Netrabile was born in India, and moved to the USA when she was 7 years old. She is currently based in Chicago. Netrabile’s work are these stunning, strange amalgamations of structured, unknown yet strangely familiar entities or landscapes. Fleshy and earthy. They explore intimacy and relationships, juxtaposing anatomy and natural world with constructions and mechanisms.

Her abstract paintings leave me wondering, gazing and wanting more. They are fantastic and raw, helped by the combination of media; charcoal, watercolour, frontage, collage and pastel.



    Soumya, thank you so much for talking to me during this time! The first question I want to ask you is about how your work is perceived. What do you want your work to say?

    This is a question I cannot easily answer. I don’t really have any overarching agenda. My focus tends to stay fixed on small revelations that occur through the process and how I can use them to help me gain bits of wisdom to feedback into the craft. I also have two or three trajectories going at any given time. So deliberating on what I want the work to say is not as important to me as finding connections between the pieces and the trajectories. I remind myself constantly that this is a long term non-linear process. There might be something from a piece I worked on years ago that surfaces in a piece I’m working on now. It’s best for me to stay in a state of flux where I question everything—my relationship to the works, the state of the medium, notions of certainty and progress. It’s the adventure of walking into the unknown that I’m addicted to. Most everything I love deeply comes from a place of curiosity, uncertainty, mystery, and humour, so I hope those qualities come through the work. I hope a viewer is able to respond and connect to the feelings the work evokes.


    Is colour important to your work? Is the relationship between colour the most vital thing? Tell us about your colour palette.

    I try to push myself to find interesting color relationships, but usually end up following an urge or instinct. With the anatomical images, it somehow just feels right to use the pinks or flesh tones. I use pinks straight from a tube (I’ve bought pretty much every shade that exists in the store), though sometimes I blend my own. I’ve tried breaking from them, using greens or other colors, but then the final images never seem right and I end up destroying them and starting over with pinks. I’ve come to personally regard the pinks and flesh tones as totemic. They obviously represent flesh, but also for me, terrains of the earth. Through these pinks, I can connect the body to the earth.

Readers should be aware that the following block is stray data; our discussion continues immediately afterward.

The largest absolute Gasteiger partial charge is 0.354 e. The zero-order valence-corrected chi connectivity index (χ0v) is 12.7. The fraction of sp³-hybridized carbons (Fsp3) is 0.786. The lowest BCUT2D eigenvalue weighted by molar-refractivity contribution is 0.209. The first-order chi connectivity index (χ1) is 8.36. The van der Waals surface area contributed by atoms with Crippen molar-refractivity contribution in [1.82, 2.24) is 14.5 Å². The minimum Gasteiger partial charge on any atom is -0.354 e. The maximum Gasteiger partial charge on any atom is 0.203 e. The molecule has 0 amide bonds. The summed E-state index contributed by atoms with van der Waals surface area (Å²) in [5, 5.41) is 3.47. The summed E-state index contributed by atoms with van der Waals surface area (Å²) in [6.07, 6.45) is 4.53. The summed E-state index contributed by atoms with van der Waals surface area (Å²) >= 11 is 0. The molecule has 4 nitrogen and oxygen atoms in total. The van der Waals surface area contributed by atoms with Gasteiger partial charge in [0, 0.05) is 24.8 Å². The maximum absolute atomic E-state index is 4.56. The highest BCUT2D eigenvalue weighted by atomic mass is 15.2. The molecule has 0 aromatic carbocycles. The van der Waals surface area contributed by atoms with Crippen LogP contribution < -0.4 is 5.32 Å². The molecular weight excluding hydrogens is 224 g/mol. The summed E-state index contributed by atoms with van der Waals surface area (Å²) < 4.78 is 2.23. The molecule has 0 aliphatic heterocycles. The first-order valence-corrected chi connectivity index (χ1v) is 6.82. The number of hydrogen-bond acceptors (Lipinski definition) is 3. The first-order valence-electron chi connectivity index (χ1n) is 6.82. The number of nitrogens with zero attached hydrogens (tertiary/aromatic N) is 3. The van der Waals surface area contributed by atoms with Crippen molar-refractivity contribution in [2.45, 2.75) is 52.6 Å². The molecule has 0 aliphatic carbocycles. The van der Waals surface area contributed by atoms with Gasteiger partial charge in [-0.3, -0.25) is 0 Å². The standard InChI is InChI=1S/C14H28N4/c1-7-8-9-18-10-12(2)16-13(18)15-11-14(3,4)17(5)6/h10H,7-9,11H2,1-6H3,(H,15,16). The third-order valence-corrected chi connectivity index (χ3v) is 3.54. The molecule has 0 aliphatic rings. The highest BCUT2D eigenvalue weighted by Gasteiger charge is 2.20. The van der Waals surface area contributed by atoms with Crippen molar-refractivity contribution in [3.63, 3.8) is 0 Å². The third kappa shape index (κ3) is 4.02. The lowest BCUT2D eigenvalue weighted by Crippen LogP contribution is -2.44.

In my most recent paintings exploring organic plant forms, I have been playing more with loud contrasts and unusual harmonies. It’s always tricky because I don’t like to force anything when I paint. There’s always that fine balance of negotiating urge against control. I really do try hard to stay in a place where I am feeling my way through the work and it’s no different with color.

    Do you have any advice for an aspiring artist?

    I can only say what I wish someone had said to me when I started out. It’s really important to trust yourself. Most often your own mind and your preconceptions of what you think you should or shouldn’t be doing are your worst enemies. You have to stay focused and train yourself to pay only slight attention to such voices as well as any rewards that come your way. You have to stay the course and not let distractions stop you from helping the work go where it needs to go. And the work doesn’t always move forward. It might move backward at times and then forward again. You’ve got to trust the journey.

  • "It's really important to trust yourself."


    Who is your favourite female artist working at the moment?

    There are so many whose work has moved me that it’s impossible to pick a favorite. I admire work that is very ambitious and heroic like the work of Kara Walker, Simone Leigh, and Julie Mehertu. Erin Lawlor’s way of mutating color and light always puts me in awe. You can get sublimely lost in her paintings. And Henni Alftan’s intimate paintings are like sweet haikus. I could meditate on those forever.
    There are so many others.


    Where do you get your inspiration?

    I start with a color and try to keep my interest focused on how can I play with the paint. I like experimenting with mediums, brushes, thicknesses, fluidity. Most of the time the paint and the cooperation or resistance of the surface guides my hand and my decisions. This being said, the body, whole and in its parts and configurations, is a usual starting point. This makes sense to me because it is what I know best—my limbs, my appetites, my senses, how I’m able to move or bend. In the kind of meditation I practice, I work on connecting to the parts inside my body, so I’m very tuned to that interior landscape. The initial forms that emerge usually start changing as I work the paint. Maybe an arm will turn into a flower petal, and it feels right for a moment so I leave it be. The next moment that petal changes into a uterus or an elephant head and so forth. I try hard not to judge whatever flows in and out. Keeping myself and the work in a state of openness is important. In the midst of working through an image, you’re always confronted by moments where you must make decisions. Inspirations are tiny little creatures that are born at such junctures, asking for life or death. But if you’re not working in a state of openness, they’re more likely to stay hidden.

    There’s a poem by Gary Snyder that describes this feeling. I dwell on it often and the last line in particular:

    It comes blundering over the
    Boulders at night, it stays
    frightened outside the
    Range of my campfire
    I go to meet it at the
    Edge of the light.